AB: I feel it important to acknowledge power of the inner intention. There are people who are under an umbrella of contemporary dance for whom inner intention and theatrical presence is really important, and ideologically it’s still dance, rather than performance. I’m curious about how people position themselves. Your premise isn’t an uncommon one when I think about a conversation I had with another dance artist, who acknowledges the artistry of the inner world, as part of their work as a performer and of their performance practice. I’ve been thinking about another dance artist who now identifies as a contemporary artist. So it appears that he is less interested in talking about himself as a dancer, even though dance is part of what he does. These ideological shifts are perhaps inevitable, with different worlds being the same world. How you identify yourself, and what’s important to you, what heritage do you want to belong to all feel increasingly relevant as artists navigate their application forms, festivals, funding applications, and dare I say it, brands. But you can’t deny the past you’ve come from, especially as lived material in your body, so then how to work with all that, and whether that defines you in a way that is limiting, or liberating.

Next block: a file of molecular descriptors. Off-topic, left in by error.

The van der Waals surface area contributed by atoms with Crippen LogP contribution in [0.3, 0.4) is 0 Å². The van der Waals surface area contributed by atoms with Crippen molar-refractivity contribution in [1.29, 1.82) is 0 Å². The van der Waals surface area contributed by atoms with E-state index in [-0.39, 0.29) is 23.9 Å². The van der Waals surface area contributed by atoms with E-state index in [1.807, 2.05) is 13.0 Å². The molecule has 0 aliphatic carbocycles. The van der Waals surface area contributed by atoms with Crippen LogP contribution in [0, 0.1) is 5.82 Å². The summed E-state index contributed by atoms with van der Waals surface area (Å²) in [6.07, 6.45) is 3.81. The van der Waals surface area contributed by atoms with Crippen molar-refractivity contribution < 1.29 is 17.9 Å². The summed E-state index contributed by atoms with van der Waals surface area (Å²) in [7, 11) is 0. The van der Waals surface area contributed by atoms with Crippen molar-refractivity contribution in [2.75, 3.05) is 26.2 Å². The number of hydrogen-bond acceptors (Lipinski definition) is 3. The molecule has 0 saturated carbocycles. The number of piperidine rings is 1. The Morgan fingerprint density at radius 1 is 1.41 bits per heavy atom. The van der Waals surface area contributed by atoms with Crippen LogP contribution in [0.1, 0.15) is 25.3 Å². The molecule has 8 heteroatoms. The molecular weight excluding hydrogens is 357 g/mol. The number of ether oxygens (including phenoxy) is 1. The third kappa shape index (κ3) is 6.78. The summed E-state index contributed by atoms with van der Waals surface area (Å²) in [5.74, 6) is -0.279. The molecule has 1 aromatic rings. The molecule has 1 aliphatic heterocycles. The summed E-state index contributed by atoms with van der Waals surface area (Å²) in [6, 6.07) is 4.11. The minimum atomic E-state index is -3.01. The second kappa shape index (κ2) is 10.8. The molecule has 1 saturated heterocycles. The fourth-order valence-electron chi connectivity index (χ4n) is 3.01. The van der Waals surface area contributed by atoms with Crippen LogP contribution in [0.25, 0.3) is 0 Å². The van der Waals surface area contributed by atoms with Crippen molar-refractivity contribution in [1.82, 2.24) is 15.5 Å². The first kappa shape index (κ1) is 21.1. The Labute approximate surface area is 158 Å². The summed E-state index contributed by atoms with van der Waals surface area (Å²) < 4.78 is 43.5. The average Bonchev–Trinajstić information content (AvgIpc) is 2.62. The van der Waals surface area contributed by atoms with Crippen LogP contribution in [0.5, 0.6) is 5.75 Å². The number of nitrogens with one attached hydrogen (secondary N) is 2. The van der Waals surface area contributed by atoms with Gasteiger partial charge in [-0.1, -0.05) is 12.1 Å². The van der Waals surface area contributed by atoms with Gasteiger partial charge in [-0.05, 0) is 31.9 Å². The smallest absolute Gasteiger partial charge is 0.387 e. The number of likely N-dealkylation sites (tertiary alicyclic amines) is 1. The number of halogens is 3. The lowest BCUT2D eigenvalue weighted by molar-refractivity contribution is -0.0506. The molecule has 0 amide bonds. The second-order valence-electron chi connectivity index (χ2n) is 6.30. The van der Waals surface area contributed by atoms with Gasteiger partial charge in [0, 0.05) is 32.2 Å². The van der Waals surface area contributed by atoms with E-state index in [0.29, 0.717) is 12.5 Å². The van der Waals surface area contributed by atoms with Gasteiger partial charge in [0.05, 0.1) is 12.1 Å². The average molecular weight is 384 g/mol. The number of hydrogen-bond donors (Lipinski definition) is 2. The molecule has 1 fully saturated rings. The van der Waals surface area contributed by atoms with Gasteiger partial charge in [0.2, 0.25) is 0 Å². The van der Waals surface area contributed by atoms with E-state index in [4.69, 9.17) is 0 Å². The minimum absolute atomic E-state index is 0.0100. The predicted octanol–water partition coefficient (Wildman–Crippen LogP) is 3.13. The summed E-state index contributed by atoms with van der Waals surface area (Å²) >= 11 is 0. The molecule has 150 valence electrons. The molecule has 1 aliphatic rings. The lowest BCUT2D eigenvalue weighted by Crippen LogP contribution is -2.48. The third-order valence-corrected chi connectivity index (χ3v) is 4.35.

SH: I also respect other opinions on this. When I talk with my husband, who is not an artist, he wants to see something very safe, something beautiful for the enjoyment of it, with no disturbance and challenge, which I also understand. So I think art needs both ways, and you need to embrace it. But I do believe we need all kinds of aspects in all sorts of directions, art cannot always be safe and beautiful. Especially contemporary art.
AB: It’s a safe place for danger and risk, that space.
SH: Although I also have difficulty with contemporary artists who try to be edgy all the time by just disturbing without any reason. I also had that problem with Needcompany also.